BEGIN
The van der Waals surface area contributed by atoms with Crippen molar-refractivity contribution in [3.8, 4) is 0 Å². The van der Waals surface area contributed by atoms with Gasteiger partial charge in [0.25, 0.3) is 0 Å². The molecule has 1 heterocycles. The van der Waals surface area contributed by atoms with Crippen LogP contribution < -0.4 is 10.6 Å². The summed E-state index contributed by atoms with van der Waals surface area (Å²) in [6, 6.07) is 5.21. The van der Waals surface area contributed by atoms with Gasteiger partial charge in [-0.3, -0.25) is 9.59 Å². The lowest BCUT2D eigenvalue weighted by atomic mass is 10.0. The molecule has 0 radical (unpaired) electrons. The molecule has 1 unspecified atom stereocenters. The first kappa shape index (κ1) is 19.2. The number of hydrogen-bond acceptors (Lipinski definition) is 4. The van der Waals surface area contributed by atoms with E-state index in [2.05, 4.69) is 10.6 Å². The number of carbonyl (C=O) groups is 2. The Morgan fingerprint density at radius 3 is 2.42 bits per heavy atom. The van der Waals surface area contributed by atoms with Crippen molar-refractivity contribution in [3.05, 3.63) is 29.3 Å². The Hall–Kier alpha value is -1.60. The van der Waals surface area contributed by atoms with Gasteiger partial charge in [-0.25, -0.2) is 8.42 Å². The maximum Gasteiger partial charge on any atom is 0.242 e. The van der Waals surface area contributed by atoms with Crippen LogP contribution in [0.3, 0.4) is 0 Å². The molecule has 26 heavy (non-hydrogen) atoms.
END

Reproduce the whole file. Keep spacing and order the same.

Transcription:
The van der Waals surface area contributed by atoms with Crippen molar-refractivity contribution in [3.8, 4) is 0 Å². The van der Waals surface area contributed by atoms with Gasteiger partial charge in [0.25, 0.3) is 0 Å². The molecule has 1 heterocycles. The van der Waals surface area contributed by atoms with Crippen LogP contribution < -0.4 is 10.6 Å². The summed E-state index contributed by atoms with van der Waals surface area (Å²) in [6, 6.07) is 5.21. The van der Waals surface area contributed by atoms with Gasteiger partial charge in [-0.3, -0.25) is 9.59 Å². The lowest BCUT2D eigenvalue weighted by atomic mass is 10.0. The molecule has 0 radical (unpaired) electrons. The molecule has 1 unspecified atom stereocenters. The first kappa shape index (κ1) is 19.2. The number of hydrogen-bond acceptors (Lipinski definition) is 4. The van der Waals surface area contributed by atoms with E-state index in [2.05, 4.69) is 10.6 Å². The number of carbonyl (C=O) groups is 2. The Morgan fingerprint density at radius 3 is 2.42 bits per heavy atom. The van der Waals surface area contributed by atoms with Crippen molar-refractivity contribution in [3.05, 3.63) is 29.3 Å². The Hall–Kier alpha value is -1.60. The van der Waals surface area contributed by atoms with Gasteiger partial charge in [-0.25, -0.2) is 8.42 Å². The maximum Gasteiger partial charge on any atom is 0.242 e. The van der Waals surface area contributed by atoms with Crippen LogP contribution in [0.3, 0.4) is 0 Å². The molecule has 26 heavy (non-hydrogen) atoms.